Parental investment and resource allocation may be expected to vary over time as the benefits of parental care and offspring energy demand change (Tveraa et al. 1998). Parents match feeding rates to chick energy requirements, which are highest during the period of maximum growth and decline as chicks approach fledging (Emms & Verbeek 1991, Roby 1991). Hence, adults may decrease the amount of food delivered to chicks after energy demands decline or as a strategy to encourage chicks to leave the nest (Emms & Verbeek 1991, Roby 1991). Parents may also visit the nest less often during late chick-rearing and devote less time to attending the nest as chicks become larger and less vulnerable to predation (Chiaradia & Kerry 1999).
 
Timing of maximum growth and peak energy demand vary among chicks of different hatching order (Mock & Schwagmeyer 1990). The reproductive value of offspring increases with age (Redondo & Carranza 1989), hence parents may be expected to increase the proportion of resources allocated to younger chicks in a brood later in the developmental period (Shizuka & Lyon 2009).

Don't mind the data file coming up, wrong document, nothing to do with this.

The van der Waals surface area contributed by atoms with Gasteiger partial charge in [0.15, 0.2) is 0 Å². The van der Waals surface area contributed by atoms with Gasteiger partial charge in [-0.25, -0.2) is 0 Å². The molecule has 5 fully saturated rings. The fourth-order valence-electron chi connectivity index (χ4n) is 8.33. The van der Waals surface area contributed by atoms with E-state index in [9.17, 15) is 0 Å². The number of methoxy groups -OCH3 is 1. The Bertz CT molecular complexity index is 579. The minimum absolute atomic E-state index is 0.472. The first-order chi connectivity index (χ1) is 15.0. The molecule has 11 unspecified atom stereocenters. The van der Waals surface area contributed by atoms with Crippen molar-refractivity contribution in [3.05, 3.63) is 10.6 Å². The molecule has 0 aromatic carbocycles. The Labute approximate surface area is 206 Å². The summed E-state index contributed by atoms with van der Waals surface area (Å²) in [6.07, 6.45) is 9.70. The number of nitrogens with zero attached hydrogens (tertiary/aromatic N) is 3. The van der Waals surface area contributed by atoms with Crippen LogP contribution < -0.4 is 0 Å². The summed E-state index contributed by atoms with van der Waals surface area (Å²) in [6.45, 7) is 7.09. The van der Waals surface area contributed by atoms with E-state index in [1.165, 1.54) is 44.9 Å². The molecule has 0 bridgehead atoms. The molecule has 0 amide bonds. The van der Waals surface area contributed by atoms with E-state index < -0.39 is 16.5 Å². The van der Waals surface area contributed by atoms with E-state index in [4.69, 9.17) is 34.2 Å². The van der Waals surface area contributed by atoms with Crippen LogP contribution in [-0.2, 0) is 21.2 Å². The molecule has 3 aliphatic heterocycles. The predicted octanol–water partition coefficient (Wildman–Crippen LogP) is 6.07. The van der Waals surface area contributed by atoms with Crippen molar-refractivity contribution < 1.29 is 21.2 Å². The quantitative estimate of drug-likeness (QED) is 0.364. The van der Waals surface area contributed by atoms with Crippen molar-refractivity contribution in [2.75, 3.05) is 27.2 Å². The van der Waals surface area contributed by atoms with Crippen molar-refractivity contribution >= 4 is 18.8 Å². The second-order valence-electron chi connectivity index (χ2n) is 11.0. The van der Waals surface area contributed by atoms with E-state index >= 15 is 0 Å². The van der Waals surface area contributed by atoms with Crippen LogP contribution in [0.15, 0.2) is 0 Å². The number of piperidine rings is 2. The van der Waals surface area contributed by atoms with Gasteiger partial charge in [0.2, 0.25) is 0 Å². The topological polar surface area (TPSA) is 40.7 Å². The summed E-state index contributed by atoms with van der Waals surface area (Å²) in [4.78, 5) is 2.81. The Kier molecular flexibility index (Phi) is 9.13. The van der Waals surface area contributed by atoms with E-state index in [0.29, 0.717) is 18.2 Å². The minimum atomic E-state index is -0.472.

In our study, we expected:

  1. first-hatched chicks to be fed more frequently and achieve higher growth rates than younger chicks
  2. parental feeding and nest attendance to decline after chicks reached maximum growth
  3. parents to increase the proportion of food allocated to younger chicks with increasing brood age

The study was carried out on Coquet Island, northeast England (55° 20’ N, 1° 32’ W) during the Kittiwake chick-rearing period from June – July 2012 (Figure 1). Thirty randomly-selected Kittiwake nests with broods of two were observed from hatching until fledging, and the hatching order of chicks was recorded for each brood. First-hatched (A) chicks were marked to avoid confusion with second-hatched (B) chicks. For each nest, we recorded whether or not an adult was attending the nest when its partner returned with food, which chick was fed during feeding bouts, how many times an adult regurgitated food to each chick and the order in which chicks were fed. Growth rate was calculated for each chick.